Chip and Pin, will EMV cards enhance security at POS?

November 14th, 2014 | Author: Don Miller
 

Authentication is an essential function of a secure managed file transfer process.  Basically, authentication is the process of verifying “the source (identity), uniqueness, and integrity (unaltered contents) of a message.”  With TDXchange, users can be authenticated automatically using their network identity or by entering a secure username and password, or both.

The issue of payment authentication generated a great deal of attention after the highly publicized data breaches involving theft of credit card data from retailers such as Target and Neiman Marcus.  Retailers, both large and small, have had their systems hacked to gain lists of this oh-so precious credit card information.

Existing Payment Authentication Method – “Swipe-and-Sign”

So what is the root cause of all these credit card fraud problems?  Many people have pointed to the magnetic-stripe credit card and the “swipe-and-sign” method of payment authentication.  This is the problem, according to one industry publication:

“So you can take any ordinary plastic card,” Conroy says.  “It can be an old gift card you’ve gotten.  Create your own magnetic stripe.  And then use it like any other ATM card.”  This magnetic stripe technology is older than the Ford Pinto. Its vulnerabilities let the presumed crooks in this case make duplicate debit cards to use all at once.

This same publication correctly points out that the U.S. is the world’s only advanced economy using “swipe-and-sign,” and that very other member of the G20 group of industrialized countries uses a newer technology.

New Payment Authentication Method – “Chip & PIN”

Believe it or not, a newer technology is coming to the U.S.  The move is toward a smart card, or “Chip & PIN” as it is commonly known.  A microprocessor chip is embedded in the card, and when inserted into a card acceptance device, the chip connects to a reader and allows the exchange of data with the terminal.  Instead of signing, you can enter a PIN.  This authentication method has helped to reduce credit card fraud significantly in Europe.

Chip & PIN Authentication is Not a Cure-All for Fraud

You would think from the recent announcements about Chip & Pin cards coming soon to a wallet near you, this sort of activity will be stopped dead in its tracks.  Well, it’s not that easy. Unfortunately Chip & PIN isn’t really going to do much to stop the card number theft.  It will, however, make it harder to use those numbers on a cloned card.

The Chip & PIN technology is somewhat old, having been deployed in Europe, Canada and other countries many years ago.  I went through the conversion process myself having lived in Europe for quite a number of years.  I will admit it wasn’t that much of a problem for me, and after some short period of time, and when most merchants had the new POS terminals, it did make the checkout process so much faster.  The added security at restaurants is also a great feature.  No longer will you need to give your waiter your card, they will just bring the terminal to you.  The small handheld system communicates wirelessly to the main POS system and you handle the transaction right there at the table.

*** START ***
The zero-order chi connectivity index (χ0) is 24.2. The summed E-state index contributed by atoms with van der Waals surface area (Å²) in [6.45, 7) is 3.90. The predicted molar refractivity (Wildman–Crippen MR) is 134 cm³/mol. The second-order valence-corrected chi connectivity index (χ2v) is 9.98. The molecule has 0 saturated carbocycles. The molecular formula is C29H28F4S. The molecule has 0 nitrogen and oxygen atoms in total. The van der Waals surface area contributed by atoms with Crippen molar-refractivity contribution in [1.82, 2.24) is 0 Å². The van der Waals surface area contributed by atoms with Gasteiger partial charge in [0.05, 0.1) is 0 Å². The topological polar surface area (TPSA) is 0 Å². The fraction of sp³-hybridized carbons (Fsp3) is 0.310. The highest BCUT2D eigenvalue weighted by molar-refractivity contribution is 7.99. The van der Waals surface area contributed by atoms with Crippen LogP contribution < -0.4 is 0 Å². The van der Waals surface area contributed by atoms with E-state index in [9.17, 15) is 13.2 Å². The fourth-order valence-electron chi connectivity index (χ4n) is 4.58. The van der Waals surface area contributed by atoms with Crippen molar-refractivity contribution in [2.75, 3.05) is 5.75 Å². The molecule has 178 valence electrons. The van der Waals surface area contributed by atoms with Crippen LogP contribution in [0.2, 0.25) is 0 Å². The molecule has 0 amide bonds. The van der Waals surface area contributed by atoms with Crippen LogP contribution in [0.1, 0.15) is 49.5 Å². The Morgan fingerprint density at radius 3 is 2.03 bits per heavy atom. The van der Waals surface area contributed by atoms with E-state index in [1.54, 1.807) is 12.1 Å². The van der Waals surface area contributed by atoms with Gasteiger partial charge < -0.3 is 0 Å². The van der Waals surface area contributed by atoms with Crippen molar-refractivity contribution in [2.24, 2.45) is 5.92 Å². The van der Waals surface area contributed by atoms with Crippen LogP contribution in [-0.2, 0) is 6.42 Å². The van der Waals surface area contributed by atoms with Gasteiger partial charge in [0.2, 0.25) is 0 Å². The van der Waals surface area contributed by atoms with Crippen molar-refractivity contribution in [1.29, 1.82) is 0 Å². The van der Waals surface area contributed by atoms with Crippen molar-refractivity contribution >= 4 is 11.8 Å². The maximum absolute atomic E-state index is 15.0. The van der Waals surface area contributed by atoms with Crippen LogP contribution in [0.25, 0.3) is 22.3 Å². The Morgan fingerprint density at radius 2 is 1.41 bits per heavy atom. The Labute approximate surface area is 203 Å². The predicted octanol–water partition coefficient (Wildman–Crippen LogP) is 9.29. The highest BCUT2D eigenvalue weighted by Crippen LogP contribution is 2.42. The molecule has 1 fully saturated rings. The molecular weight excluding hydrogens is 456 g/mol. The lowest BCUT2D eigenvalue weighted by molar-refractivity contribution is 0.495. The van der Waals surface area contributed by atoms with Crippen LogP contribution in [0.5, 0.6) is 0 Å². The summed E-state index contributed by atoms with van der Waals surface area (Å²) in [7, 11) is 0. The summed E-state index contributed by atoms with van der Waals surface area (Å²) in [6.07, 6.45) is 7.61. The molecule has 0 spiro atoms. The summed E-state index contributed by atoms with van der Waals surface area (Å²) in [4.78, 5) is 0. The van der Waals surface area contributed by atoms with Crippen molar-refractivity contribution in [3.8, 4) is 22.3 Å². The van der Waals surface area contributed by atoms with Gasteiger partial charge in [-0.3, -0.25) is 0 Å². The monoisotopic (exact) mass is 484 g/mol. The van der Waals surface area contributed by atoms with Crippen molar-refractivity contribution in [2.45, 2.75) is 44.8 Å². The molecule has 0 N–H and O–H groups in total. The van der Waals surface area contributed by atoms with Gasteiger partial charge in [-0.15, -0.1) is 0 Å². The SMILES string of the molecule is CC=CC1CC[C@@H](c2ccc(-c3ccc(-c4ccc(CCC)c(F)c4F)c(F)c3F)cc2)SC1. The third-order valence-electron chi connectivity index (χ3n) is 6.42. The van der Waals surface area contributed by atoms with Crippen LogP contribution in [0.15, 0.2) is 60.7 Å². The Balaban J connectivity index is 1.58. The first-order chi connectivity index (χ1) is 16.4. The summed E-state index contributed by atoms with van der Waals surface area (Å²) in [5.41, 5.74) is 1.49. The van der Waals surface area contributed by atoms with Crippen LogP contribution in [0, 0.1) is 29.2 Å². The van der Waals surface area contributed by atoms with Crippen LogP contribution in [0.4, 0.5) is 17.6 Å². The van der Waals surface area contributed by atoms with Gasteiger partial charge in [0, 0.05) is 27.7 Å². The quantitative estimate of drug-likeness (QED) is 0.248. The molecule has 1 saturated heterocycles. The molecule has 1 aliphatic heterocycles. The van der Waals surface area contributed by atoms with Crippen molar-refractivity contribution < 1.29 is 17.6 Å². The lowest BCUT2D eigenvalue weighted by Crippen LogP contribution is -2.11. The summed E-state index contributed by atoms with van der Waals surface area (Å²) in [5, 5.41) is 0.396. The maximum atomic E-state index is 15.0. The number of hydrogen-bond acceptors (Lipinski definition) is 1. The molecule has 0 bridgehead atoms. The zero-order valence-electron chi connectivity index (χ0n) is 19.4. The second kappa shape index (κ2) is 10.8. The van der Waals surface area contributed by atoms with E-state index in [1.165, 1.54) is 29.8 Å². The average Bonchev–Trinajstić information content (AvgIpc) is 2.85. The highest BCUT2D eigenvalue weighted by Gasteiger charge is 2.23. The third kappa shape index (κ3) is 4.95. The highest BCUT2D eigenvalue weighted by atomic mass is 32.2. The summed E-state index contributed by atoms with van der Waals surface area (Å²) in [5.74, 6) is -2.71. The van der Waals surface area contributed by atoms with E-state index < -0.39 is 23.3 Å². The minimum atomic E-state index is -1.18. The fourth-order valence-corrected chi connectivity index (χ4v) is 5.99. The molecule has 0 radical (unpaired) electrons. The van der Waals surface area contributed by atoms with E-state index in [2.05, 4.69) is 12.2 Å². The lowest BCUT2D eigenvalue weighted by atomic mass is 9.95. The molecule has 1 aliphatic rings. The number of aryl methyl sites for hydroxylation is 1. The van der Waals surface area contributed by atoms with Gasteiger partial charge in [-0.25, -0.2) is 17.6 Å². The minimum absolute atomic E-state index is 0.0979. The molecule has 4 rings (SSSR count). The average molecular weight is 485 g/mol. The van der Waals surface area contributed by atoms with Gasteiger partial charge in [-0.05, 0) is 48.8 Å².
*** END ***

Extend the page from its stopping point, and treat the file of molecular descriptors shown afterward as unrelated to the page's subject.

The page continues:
The bigger problem of credit card fraud, of course, is online shopping, and online shopping is worth billions of dollars.   In addition to Chip & PIN, the banks that I was a customer of implemented an online verification process.  You registered your card with them and added a personal password.  When you made an online purchase, you were sent to the card processor where you entered selected digits from that password, and they verified you and sent you back to the originating site.  Once again, this works only on those sites where this technology is installed.

Upon my return to the U.S., I noticed that no one seems to be using that system, and again, while not perfect, it does help reduce the problem.  With the coming changes in October 2015, the onus is now going to be on the merchant to validate the purchaser, not the bank.  I think we will soon see some major changes in that arena.

According to the UK Card Association, credit card fraud has been reduced by 32%.  One frequent problem that still remains, though, is cloning foreign cards and using them in the U.S. with its current swipe and sign system.  Once the U.S. does away with this and moves to Chip&Pin, the easy ability to use the massive U.S. market as a source of funds from fraud will be gone.  The hackers may have the numbers, but nowhere to use them.  In addition, adding the different forms of authentication should put the unsophisticated criminals out of business, and a serious damper on credit card theft.

While these are major changes, requiring every business in the U.S. to update their POS terminals, it is necessary.  Change has to come sometime.  These high profile thefts are nothing but advertisements for the cybercriminal mindset.  Chip & PIN will also not eliminate credit card theft/fraud because cybercriminals are smart, and sometimes even well organized.  But as the criminals change and adapt, so must the payment industry.

 

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